Dog Eat Dog
(Ohio University Press)Dingamanzi Manhadama Dingamanz ("Dingz") seems to have it made. He's student of law in college in post-apartheid South Africa, has a place to stay at the local Y with free meals, gets to spend much of his time at the local drinking hole exchanging insults with his friends, complete with their special codes (viz., a woman's buttocks are known as an "ATM.")
The biggest threats seem to be getting caught dodging out of tests, evading the beggars, and fighting with the local taxi drivers. In fact, a back-and-forth with the taxi queue marshals (all in Zulu) includes insulting the commuters, calling an old black lady a whore, with one of Dingz' friends telling the marshal that he's probably queer. As for the drivers, "We were all aware that the drivers were capable of stopping the taxi at any time and whipping a passenger with sjamboks that they always carry with them."
If there is any theme in Dog Eat Dog, it seems to be the anger in post-apartheid South Africa aimed at any and all: the drivers, the students, the teachers, the administration. And in this novel, non-stop bartalk.
At the Dropout Bar in Braamfontein they thump (drink beer as fast as possible), talk of AIDS and circumcision, watch "coloured girls" playing pool, and brag of their membership in the S.A.D.U. --- South Africa Drinkers Union ... with a B.A. in Bachelor of Alcohol.
It's not so much a dog-eat-dog as one of trying to con others as often and as easily as possible. Even Dingz' one warm sexual experience with Nkanyi gets him nothing more than a case of painful gonorrhea. If this is "post-democracy" South Africa, let me out.
Dingz' major talent seems to be that of a low-grade confidence man. His best accomplishment through these two hundred or so pages is to con the head of his university department into believing that the reason he missed his all-important final exam was because of the fake death of a non-existent cousin. This requires producing a death certificate from one Ma Mhlongo over in the township of Orlando East.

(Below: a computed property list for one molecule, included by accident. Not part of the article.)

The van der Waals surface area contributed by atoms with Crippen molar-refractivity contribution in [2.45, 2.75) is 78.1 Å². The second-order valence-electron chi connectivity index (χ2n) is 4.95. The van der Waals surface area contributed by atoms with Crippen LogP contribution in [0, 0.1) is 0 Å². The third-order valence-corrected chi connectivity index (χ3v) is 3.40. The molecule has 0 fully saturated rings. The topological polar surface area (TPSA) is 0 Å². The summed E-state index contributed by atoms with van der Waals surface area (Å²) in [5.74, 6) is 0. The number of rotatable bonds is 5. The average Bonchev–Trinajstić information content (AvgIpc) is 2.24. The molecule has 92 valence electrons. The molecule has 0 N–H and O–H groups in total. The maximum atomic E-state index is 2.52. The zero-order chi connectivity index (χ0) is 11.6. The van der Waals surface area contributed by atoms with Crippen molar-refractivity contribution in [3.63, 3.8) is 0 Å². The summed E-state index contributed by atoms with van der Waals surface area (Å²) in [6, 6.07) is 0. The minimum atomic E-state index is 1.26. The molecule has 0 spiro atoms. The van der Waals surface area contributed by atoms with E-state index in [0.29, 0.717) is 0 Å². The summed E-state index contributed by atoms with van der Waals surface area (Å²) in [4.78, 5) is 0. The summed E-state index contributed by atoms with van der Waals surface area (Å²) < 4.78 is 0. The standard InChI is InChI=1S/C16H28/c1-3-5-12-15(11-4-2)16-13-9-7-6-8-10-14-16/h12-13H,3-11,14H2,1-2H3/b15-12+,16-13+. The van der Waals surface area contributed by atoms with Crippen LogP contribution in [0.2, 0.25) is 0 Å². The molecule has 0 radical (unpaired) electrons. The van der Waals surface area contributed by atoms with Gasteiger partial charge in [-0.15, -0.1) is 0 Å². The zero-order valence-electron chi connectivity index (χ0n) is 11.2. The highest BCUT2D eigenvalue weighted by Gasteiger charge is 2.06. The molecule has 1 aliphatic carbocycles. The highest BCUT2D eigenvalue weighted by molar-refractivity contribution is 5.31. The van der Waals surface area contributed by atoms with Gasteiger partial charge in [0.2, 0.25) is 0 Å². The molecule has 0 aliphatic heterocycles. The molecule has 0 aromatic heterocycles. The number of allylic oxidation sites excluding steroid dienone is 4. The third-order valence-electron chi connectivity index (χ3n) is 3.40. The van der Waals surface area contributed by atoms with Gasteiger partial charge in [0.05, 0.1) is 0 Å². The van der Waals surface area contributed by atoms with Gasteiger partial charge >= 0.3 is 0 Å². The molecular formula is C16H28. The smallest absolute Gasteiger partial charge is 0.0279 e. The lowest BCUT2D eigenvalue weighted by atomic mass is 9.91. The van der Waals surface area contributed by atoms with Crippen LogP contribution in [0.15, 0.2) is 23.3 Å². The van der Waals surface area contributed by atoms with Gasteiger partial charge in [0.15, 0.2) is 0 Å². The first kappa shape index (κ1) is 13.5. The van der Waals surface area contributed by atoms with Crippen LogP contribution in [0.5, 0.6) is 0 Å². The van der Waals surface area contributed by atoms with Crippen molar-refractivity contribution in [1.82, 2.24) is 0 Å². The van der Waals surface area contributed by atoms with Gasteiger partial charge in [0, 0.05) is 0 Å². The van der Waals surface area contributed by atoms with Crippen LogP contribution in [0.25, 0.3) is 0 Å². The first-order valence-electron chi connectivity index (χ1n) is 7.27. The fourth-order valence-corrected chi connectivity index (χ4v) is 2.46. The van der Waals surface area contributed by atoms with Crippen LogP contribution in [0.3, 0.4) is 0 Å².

Dingz and his friend Dunga journey all the way over there (those dratted taxis again) to tell her they are from the African National Congress. (Later on we get to listen to a drunken speech mocking Nelson Mandela and all the ANC stood for.)
Dingz and Dunga have nothing to do with the Congress, but at the mention of her recently dead son, Ma Mhlongo weeps. Part of it is their promise as to what they will do for her and family. They convince her that her daughter-in-law will soon have food for her and the orphans courtesy of the ANC ... once they get a copy of the sought-after certificate.
Later, when Dingz's advisor continues to protest his absence from the exam, the student blurts out "I think you are prejudiced against me and there is no cure for that prejudice. I will have to contact the SRC to come and give you some lessons about our diverse cultures." The upshot: "The following Thursday I received a letter from the faculty saying that I had been granted a deferred examination
I suppose you could call this a picaresque novel, but the characters seem not only unnecessarily harsh and general rascals and so bored --- even as drunks and sham students and layabouts --- that one might think that the sole hope of all the newly blooming democracies in the world is nothing more than a burp, a drunken all-night fest, and another con job.--- A. W. Allworthy